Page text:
Posted: 12/27/2011 06:53:03 PM PST
Southern California, with its hundreds of miles of freeways and far-flung residential subdivisions, has often been noted for being prone to aggravating traffic and lengthy commutes.
But as many residents know all too well, not all commutes are created equal.
In the San Gabriel Valley, the situation can generally be summed up like this: Commuters heading west in the morning will face a wall of brake lights, while their east-bound counterparts are likely to find wide-open roads. In the afternoon, the whole arrangement does a U-turn.
Data recently released by the U.S. Census Bureau paints a much more nuanced picture.
Earlier this month, the U.S. Census Bureau released its 2006-2010 American Community Survey estimates.
Among the things the Census Bureau queried people about was how long it takes them to drive to work. The bureau then took their answers and calculated the average commute time for thousands of regions across the country.
Overall, American commuters spend about 25 minutes driving to work. For Californians, the time is slightly longer – nearly 27 minutes. Los Angeles County drivers face even lengthier commutes – 29 minutes on average.
In the San Gabriel Valley area, average commute times can vary quite a bit, depending on where a person lives.
Commuters living in Industry, a city of about 200 residents and thousands of warehouses, have it the best. They spend less than 20 minutes commuting to. Residents of the similarly industrial Irwindale also fare well. Their commutes are about 5 minutes shorter than the county average.
But neither of those cities fits into regional patterns. Looking more broadly, residents of cities in the Pasadena area tend to have commutes shorter than the county average. Residents of the eastern San Gabriel Valley tend to have commutes longer than the county average. Whittier-area cities tend to be fairly close to the county average.
The longest commutes of all belong to the residents of Walnut. On average, they spend about 37 minutes driving to work.
The next longest average commute is nearly 35 minutes and belongs to Diamond Bar residents. Residents of Hacienda Heights have commutes nearly as long – slightly more than 34 minutes.
The common thread among these areas is that they’re located along the 60 Freeway.
As it turns out, six of the 10 cities and county areas with the longest commute times are along the 60.
“I could have told you that without looking at this,” said Ryan Colley, 31, of Victorville, while holding a map showing commute times for San Gabriel Valley cities.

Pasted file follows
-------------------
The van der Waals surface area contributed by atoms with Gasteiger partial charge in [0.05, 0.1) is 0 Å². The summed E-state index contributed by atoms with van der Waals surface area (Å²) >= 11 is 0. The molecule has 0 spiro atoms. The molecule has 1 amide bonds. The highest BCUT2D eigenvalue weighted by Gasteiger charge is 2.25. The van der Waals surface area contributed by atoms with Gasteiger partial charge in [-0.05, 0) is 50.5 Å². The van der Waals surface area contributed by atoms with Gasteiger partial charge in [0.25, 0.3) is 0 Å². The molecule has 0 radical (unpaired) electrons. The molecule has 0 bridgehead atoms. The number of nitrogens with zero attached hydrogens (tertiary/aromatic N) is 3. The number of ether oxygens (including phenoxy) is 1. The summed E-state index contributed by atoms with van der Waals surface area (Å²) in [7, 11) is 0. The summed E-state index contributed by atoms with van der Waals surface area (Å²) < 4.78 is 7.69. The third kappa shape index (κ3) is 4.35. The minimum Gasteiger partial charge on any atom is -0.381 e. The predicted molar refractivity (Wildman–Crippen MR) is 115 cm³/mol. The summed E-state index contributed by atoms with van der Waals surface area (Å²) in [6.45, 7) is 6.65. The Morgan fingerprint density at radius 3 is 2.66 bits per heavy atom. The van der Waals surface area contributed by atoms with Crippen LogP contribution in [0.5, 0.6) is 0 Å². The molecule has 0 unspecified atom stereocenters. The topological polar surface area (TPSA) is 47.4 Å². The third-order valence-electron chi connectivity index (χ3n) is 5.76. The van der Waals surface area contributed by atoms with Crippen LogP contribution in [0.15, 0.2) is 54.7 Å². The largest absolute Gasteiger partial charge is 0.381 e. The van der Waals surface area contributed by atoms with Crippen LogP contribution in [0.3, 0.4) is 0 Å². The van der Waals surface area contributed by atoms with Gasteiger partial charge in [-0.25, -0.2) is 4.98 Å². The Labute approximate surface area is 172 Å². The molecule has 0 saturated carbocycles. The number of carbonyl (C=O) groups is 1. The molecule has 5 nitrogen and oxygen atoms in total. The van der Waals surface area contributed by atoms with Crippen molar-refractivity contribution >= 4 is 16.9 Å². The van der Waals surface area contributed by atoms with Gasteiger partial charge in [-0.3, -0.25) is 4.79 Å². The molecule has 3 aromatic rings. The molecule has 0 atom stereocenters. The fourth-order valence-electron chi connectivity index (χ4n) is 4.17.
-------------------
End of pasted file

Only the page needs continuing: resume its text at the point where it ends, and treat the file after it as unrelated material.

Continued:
Colley works as a gas-station technician. The company he works for is located in Ontario, but his job takes him to gas stations all across the San Gabriel Valley.
“I find that the 60 (Freeway) is always packed,” Colley said. “It’s always bad from the 57 to the 605.”
Colley couldn’t pinpoint one thing that made the 60 worse than any other freeway. “Just traffic” and “a big concentration of people,” he said.
“I go to a lot of Dodger games,” Colley said. “Every time I take the 60, it’s an extra 30 minutes.”
What’s to blame?
It would be easy to blame the freeway for the congestion – and many people do – but officials said there are larger forces at work.
Xudong Jia, a professor of transportation engineering at Cal Poly Pomona, laid the blame for long commute times on poor urban planning.
“If you look at Diamond Bar – that’s the place I live in – the majority of land use here is residential,” Jia said. “We don’t have a lot of shopping centers. Because it’s residential, (motorists) have to go to other places.”
To illustrate his point, Jia pointed to cities located along the 210 Freeway, which tend to have more varied land use.
La Verne, which is even farther east than Diamond Bar, manages to have an average commute time shorter than that of the county.
“If you look at San Dimas, La Verne, they may have several business centers there,” Jia said. “So people can live in the city and go to the same city (for work.)”
Jack Tanaka, Diamond Bar city councilman, partially agreed, but said he thinks most of Diamond Bar’s traffic problems are the result of its location at the nexus of the San Gabriel Valley, Orange County and the Inland Empire.
“Most of the time it’s commuters coming through the city,” Tanaka said. “That’s probably most of the complaints. It’s kind of aggravating when it’s not local traffic, but traffic from outside the city.”